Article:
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Blazers out, nail varnish in: as Merkel steps down, so does star doppelganger | Germany

Ursula Wanecki has a dream, which is to finally meet Angela Merkel and swap tips with her about how to make Silesian plum cake. “I know for a fact she likes to make it, with a crumble topping. I imagine us sitting in her garden, having a coffee and eating the cake – with a crunchy crumble – away from the public eye.”

She has been told “by people in the know”, she says, that her idea is not so far-fetched. Merkel knows about Wanecki, who has been impersonating her for almost as long as she has been chancellor, and has even sent her a signed book, which Wanecki takes to be tacit approval of her unconventional role.

Her public presence as Germany’s leading Merkel double in everything from satirical TV shows and supermarket openings to private weddings and birthday parties has kept her busy over the past 16 years, even as she calls it her “hobby” and has retained her day job as an assistant tax consultant. When Merkel, 67, retires from her role next month, 65-year-old Wanecki plans to do the same.

“What I’m looking forward to most is being able to wear nail varnish and big earrings again, something Merkel never does,” she jokes. “But I think that ditching the blazers will not mean people don’t continue to shout ‘Hallo Angie’ at me for some time to come. She will not disappear from the public consciousness for some time.”

Her second life started almost by accident, with absolutely no effort on her part, Wanecki said in a recent online interview from her modest three-room flat in Attendorn, west Germany.

“When he was very young my grandson saw Angela Merkel on the TV news and told his mum: ‘That’s granny.’ Then I wore an apricot-coloured suit at a wedding, something similar to what she had worn – the colour suits us both – and later dressed as her for a laugh to go to carnival. And it went down so well that it took off from there.”

She is indeed more or less Merkel’s spitting image, mimicking her down to her slightly stooped posture, even her cautious gait and sometimes childlike glee.

In a compelling series of sketches made for a popular TV show, in which she copies Merkel undertaking everyday tasks ranging from drawing money from a bank machine to throwing a stick for a dog, she has Merkel’s cautionary approach down to a T as she hesitates before stepping on to an escalator.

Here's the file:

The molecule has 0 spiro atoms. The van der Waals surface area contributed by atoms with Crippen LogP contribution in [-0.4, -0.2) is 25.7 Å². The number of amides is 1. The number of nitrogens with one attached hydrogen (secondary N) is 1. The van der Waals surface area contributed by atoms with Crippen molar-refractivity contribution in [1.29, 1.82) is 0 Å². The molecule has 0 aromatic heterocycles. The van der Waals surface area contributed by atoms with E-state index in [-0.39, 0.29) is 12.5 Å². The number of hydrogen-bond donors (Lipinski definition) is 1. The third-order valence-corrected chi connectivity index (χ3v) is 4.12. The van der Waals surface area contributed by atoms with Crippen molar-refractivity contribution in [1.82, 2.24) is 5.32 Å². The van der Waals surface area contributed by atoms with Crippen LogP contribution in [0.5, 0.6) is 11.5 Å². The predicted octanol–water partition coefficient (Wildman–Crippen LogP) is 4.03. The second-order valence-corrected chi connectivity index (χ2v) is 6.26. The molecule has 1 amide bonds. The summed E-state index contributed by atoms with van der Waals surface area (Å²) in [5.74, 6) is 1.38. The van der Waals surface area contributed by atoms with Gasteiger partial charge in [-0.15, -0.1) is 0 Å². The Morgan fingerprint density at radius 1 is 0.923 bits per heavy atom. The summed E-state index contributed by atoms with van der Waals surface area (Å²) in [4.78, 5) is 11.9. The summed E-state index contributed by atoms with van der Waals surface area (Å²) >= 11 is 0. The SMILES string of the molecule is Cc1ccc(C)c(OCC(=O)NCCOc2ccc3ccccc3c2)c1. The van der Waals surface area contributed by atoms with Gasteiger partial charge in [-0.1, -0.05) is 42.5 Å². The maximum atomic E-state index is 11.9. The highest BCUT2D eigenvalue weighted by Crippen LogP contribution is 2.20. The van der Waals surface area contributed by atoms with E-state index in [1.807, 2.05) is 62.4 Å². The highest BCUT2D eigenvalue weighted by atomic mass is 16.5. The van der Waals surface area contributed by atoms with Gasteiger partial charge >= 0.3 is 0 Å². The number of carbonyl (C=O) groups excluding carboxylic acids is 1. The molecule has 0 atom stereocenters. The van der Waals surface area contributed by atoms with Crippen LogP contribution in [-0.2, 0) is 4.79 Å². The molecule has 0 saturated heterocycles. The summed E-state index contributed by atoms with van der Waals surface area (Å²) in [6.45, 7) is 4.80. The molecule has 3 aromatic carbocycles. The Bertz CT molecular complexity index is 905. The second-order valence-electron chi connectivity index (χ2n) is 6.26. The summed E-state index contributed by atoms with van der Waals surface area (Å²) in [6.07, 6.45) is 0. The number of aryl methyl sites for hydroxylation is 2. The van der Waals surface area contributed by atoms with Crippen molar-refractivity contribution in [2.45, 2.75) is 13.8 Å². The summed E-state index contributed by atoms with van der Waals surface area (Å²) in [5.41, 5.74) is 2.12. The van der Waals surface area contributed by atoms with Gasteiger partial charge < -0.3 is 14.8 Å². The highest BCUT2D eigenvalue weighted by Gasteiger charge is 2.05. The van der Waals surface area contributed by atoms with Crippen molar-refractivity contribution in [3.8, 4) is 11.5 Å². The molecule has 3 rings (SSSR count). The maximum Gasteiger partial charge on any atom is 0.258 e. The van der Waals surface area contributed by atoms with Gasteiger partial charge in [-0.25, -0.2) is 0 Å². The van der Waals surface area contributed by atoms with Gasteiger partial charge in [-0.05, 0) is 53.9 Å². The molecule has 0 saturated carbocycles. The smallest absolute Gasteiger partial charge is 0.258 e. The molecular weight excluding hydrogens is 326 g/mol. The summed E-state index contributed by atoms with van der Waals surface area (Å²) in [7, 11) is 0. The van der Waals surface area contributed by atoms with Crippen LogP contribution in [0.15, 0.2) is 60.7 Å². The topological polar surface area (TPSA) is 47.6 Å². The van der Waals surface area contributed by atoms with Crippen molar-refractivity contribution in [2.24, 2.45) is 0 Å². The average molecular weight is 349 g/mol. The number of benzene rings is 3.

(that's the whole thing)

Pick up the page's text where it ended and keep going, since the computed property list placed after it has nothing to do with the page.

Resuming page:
Angela Merkel and her doppelganger Ursula Wanecki.
Who’s who? Angela Merkel and her doppelganger Ursula Wanecki. Composite: AP/Avalon

“But I swear I never learned the mimicry. It is truly how I am. I hardly need to make any effort, I just put on a bit of makeup and an oversized blazer and when I walk out the door I am simply Angela Merkel,” she said.

Despite being taller “by a head” and having a shoe size of 40, compared with Merkel’s 38, as well as “longer, slimmer legs”, she says most people fail to notice the difference, “especially if they’ve never seen Merkel in the flesh”.

Wanecki was born in Poland and despite having lived in Germany for years, has a strong Polish accent. “Therefore I am the necessarily quiet chancellor,” she said. “I arrive somewhere in a limousine, walk up the red carpet, hold my hands in her trademark rhomboid position. There’s a gasp when people first see me – the shock effect is what’s most important. But as soon as I open my mouth, the secret is out. Sometimes I’ve joked that I’ve spent too long speaking to Vladimir Putin and his accent’s rubbed off. That almost always draws a laugh.”

She has an agent who deals with impersonation requests, who has seen demand grow steadily over the years, reaching its peak in the recent, last months of Merkel’s fourth term. In October Wanecki took part in a feature film, though she is not allowed to go into detail. She has also starred in numerous films and tableaux by the British photographer and film-maker Alison Jackson, who specialises in faux scenarios using celebrity lookalikes, after the artist issued an appeal in the German media for a Merkel doppelganger.